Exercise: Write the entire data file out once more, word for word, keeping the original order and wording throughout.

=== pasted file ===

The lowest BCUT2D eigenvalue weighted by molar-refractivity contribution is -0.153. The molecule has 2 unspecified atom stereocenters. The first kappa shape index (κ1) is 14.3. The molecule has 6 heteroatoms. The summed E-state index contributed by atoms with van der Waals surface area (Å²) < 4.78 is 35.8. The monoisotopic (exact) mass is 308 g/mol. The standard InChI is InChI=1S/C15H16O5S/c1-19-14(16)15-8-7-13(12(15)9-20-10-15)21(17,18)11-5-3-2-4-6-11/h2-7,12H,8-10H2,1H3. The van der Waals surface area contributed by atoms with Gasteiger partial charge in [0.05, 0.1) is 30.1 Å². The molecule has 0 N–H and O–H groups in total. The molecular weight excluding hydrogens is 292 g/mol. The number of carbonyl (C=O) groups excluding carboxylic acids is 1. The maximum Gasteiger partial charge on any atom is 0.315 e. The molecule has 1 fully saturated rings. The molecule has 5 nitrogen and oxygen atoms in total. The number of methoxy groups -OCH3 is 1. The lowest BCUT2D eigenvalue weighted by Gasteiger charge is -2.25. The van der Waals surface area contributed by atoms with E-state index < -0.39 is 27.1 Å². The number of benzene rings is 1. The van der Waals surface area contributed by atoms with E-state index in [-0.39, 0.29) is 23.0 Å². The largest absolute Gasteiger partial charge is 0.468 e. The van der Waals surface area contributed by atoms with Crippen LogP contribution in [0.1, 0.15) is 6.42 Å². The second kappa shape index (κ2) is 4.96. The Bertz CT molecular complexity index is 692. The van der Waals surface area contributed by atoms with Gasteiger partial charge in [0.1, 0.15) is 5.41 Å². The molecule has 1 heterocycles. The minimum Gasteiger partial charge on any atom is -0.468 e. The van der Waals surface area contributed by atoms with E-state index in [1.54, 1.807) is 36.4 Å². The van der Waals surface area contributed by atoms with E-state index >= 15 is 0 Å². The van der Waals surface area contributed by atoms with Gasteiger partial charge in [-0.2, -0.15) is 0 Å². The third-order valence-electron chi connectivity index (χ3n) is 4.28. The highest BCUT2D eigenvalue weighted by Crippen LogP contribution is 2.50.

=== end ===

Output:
The lowest BCUT2D eigenvalue weighted by molar-refractivity contribution is -0.153. The molecule has 2 unspecified atom stereocenters. The first kappa shape index (κ1) is 14.3. The molecule has 6 heteroatoms. The summed E-state index contributed by atoms with van der Waals surface area (Å²) < 4.78 is 35.8. The monoisotopic (exact) mass is 308 g/mol. The standard InChI is InChI=1S/C15H16O5S/c1-19-14(16)15-8-7-13(12(15)9-20-10-15)21(17,18)11-5-3-2-4-6-11/h2-7,12H,8-10H2,1H3. The van der Waals surface area contributed by atoms with Gasteiger partial charge in [0.05, 0.1) is 30.1 Å². The molecule has 0 N–H and O–H groups in total. The molecular weight excluding hydrogens is 292 g/mol. The number of carbonyl (C=O) groups excluding carboxylic acids is 1. The maximum Gasteiger partial charge on any atom is 0.315 e. The molecule has 1 fully saturated rings. The molecule has 5 nitrogen and oxygen atoms in total. The number of methoxy groups -OCH3 is 1. The lowest BCUT2D eigenvalue weighted by Gasteiger charge is -2.25. The van der Waals surface area contributed by atoms with E-state index < -0.39 is 27.1 Å². The number of benzene rings is 1. The van der Waals surface area contributed by atoms with E-state index in [-0.39, 0.29) is 23.0 Å². The largest absolute Gasteiger partial charge is 0.468 e. The van der Waals surface area contributed by atoms with Crippen LogP contribution in [0.1, 0.15) is 6.42 Å². The second kappa shape index (κ2) is 4.96. The Bertz CT molecular complexity index is 692. The van der Waals surface area contributed by atoms with Gasteiger partial charge in [0.1, 0.15) is 5.41 Å². The molecule has 1 heterocycles. The minimum Gasteiger partial charge on any atom is -0.468 e. The van der Waals surface area contributed by atoms with E-state index in [1.54, 1.807) is 36.4 Å². The van der Waals surface area contributed by atoms with E-state index >= 15 is 0 Å². The van der Waals surface area contributed by atoms with Gasteiger partial charge in [-0.2, -0.15) is 0 Å². The third-order valence-electron chi connectivity index (χ3n) is 4.28. The highest BCUT2D eigenvalue weighted by Crippen LogP contribution is 2.50.